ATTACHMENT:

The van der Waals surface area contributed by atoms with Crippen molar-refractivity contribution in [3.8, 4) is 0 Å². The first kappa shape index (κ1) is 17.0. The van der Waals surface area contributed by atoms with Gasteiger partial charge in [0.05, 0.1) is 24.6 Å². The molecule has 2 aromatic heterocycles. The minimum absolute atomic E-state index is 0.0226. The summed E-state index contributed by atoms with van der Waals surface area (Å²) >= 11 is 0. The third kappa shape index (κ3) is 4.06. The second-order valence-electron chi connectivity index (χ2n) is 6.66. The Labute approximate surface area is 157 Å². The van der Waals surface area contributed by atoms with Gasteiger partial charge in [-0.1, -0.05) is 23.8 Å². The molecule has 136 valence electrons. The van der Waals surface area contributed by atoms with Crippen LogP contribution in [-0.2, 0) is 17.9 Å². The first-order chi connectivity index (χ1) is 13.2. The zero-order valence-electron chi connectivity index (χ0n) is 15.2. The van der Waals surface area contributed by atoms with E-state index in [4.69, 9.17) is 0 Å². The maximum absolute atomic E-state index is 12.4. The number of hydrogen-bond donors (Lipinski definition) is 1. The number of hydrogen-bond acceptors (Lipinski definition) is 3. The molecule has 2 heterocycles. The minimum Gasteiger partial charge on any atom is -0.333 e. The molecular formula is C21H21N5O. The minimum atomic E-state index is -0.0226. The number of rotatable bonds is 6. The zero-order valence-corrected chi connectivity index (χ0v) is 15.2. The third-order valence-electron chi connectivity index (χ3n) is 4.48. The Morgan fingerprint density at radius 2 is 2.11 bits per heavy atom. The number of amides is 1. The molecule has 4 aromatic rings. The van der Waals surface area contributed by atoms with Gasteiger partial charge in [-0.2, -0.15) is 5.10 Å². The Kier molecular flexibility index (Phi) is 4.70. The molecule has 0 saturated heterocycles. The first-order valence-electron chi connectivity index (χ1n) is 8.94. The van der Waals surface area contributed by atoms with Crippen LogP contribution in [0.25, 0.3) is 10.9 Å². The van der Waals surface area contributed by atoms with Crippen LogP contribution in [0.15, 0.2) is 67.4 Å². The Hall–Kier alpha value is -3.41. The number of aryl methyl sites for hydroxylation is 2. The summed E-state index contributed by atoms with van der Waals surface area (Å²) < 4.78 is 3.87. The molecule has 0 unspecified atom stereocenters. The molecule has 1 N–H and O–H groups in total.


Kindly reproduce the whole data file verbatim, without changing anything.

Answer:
The van der Waals surface area contributed by atoms with Crippen molar-refractivity contribution in [3.8, 4) is 0 Å². The first kappa shape index (κ1) is 17.0. The van der Waals surface area contributed by atoms with Gasteiger partial charge in [0.05, 0.1) is 24.6 Å². The molecule has 2 aromatic heterocycles. The minimum absolute atomic E-state index is 0.0226. The summed E-state index contributed by atoms with van der Waals surface area (Å²) >= 11 is 0. The third kappa shape index (κ3) is 4.06. The second-order valence-electron chi connectivity index (χ2n) is 6.66. The Labute approximate surface area is 157 Å². The van der Waals surface area contributed by atoms with Gasteiger partial charge in [-0.1, -0.05) is 23.8 Å². The molecule has 136 valence electrons. The van der Waals surface area contributed by atoms with Crippen LogP contribution in [-0.2, 0) is 17.9 Å². The first-order chi connectivity index (χ1) is 13.2. The zero-order valence-electron chi connectivity index (χ0n) is 15.2. The van der Waals surface area contributed by atoms with E-state index in [4.69, 9.17) is 0 Å². The maximum absolute atomic E-state index is 12.4. The number of hydrogen-bond donors (Lipinski definition) is 1. The number of hydrogen-bond acceptors (Lipinski definition) is 3. The molecule has 2 heterocycles. The minimum Gasteiger partial charge on any atom is -0.333 e. The molecular formula is C21H21N5O. The minimum atomic E-state index is -0.0226. The number of rotatable bonds is 6. The zero-order valence-corrected chi connectivity index (χ0v) is 15.2. The third-order valence-electron chi connectivity index (χ3n) is 4.48. The Morgan fingerprint density at radius 2 is 2.11 bits per heavy atom. The number of amides is 1. The molecule has 4 aromatic rings. The van der Waals surface area contributed by atoms with Gasteiger partial charge in [-0.2, -0.15) is 5.10 Å². The Kier molecular flexibility index (Phi) is 4.70. The molecule has 0 saturated heterocycles. The first-order valence-electron chi connectivity index (χ1n) is 8.94. The van der Waals surface area contributed by atoms with Crippen LogP contribution in [0.25, 0.3) is 10.9 Å². The van der Waals surface area contributed by atoms with Crippen LogP contribution in [0.15, 0.2) is 67.4 Å². The Hall–Kier alpha value is -3.41. The number of aryl methyl sites for hydroxylation is 2. The summed E-state index contributed by atoms with van der Waals surface area (Å²) < 4.78 is 3.87. The molecule has 0 unspecified atom stereocenters. The molecule has 1 N–H and O–H groups in total.